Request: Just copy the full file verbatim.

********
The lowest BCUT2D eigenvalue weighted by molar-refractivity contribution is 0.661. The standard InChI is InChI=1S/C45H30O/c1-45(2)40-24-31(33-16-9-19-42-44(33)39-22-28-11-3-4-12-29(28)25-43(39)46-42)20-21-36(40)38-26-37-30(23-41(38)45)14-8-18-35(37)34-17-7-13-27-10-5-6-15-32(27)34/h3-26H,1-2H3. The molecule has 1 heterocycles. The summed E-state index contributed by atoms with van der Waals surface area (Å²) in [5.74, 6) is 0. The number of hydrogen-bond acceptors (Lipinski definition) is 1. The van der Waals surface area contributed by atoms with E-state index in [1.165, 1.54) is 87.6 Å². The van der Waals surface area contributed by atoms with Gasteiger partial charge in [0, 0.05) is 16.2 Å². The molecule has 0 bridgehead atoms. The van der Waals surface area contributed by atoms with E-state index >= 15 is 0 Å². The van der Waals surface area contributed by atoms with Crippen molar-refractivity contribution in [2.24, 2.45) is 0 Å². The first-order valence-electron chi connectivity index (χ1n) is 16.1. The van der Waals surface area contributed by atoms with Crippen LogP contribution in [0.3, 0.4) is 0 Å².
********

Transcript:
The lowest BCUT2D eigenvalue weighted by molar-refractivity contribution is 0.661. The standard InChI is InChI=1S/C45H30O/c1-45(2)40-24-31(33-16-9-19-42-44(33)39-22-28-11-3-4-12-29(28)25-43(39)46-42)20-21-36(40)38-26-37-30(23-41(38)45)14-8-18-35(37)34-17-7-13-27-10-5-6-15-32(27)34/h3-26H,1-2H3. The molecule has 1 heterocycles. The summed E-state index contributed by atoms with van der Waals surface area (Å²) in [5.74, 6) is 0. The number of hydrogen-bond acceptors (Lipinski definition) is 1. The van der Waals surface area contributed by atoms with E-state index in [1.165, 1.54) is 87.6 Å². The van der Waals surface area contributed by atoms with Gasteiger partial charge in [0, 0.05) is 16.2 Å². The molecule has 0 bridgehead atoms. The van der Waals surface area contributed by atoms with E-state index >= 15 is 0 Å². The van der Waals surface area contributed by atoms with Crippen molar-refractivity contribution in [2.24, 2.45) is 0 Å². The first-order valence-electron chi connectivity index (χ1n) is 16.1. The van der Waals surface area contributed by atoms with Crippen LogP contribution in [0.3, 0.4) is 0 Å².